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Erik Sahlée
Ann-Sofi Smedman
Anna Rutgersson
, and
Ulf Högström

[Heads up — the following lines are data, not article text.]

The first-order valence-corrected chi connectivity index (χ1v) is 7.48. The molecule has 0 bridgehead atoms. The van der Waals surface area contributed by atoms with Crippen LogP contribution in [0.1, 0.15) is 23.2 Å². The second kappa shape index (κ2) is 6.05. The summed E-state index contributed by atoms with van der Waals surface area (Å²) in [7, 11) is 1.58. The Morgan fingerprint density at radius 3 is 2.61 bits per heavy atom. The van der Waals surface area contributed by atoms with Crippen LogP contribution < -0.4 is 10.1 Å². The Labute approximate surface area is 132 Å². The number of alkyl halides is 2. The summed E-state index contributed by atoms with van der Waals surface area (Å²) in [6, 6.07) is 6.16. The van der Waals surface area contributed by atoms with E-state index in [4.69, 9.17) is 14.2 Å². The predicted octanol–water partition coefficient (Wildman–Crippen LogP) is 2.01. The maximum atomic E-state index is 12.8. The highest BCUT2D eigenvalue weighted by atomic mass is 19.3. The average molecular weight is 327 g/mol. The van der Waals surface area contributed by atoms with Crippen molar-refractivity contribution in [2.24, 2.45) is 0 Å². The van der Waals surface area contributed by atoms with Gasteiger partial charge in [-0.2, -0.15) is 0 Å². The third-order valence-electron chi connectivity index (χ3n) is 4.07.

Recent research has found that boundary layer turbulence changes its organization as the stratification approaches neutral from the unstable side. When the thermal forcing weakens in combination with wind speed above approximately 10 m s−1, detached eddies are formed in the upper part of the surface layer. These eddies effectively transport drier and colder air from aloft to the surface as they move downward, thereby enhancing the surface fluxes of sensible and latent heat. This effect has been observed over both land and sea; that is, it is not dependent on the nature of the underlying surface. Here the authors perform a sensitivity study of how this reorganization of the turbulence structure influences the global air–sea heat fluxes. Using modified bulk formulations incorporating this effect, the magnitude of the enhancement in a climatic sense was estimated by the use of 40-yr ECMWF Re-Analysis (ERA-40) data in the bulk formulas. It is found that for the 1979–2001 period, the global increase of the latent and sensible heat fluxes over the ice-free oceans is 3.6 and 1.2 W m−2, respectively. These numbers suggest that this effect is of some significance. The results also indicate that the regional and seasonal variability may be large. The largest annual increases are found over the southern oceans between 30° and 60°S where the sensible heat flux increases by 2.3 W m−2 and the latent heat flux by 6.5 W m−2. Ocean areas close to the equator experience almost no increase, whereas the latent heat flux from the Arabian Sea during the monsoon period is enhanced by 11.5 W m−2.

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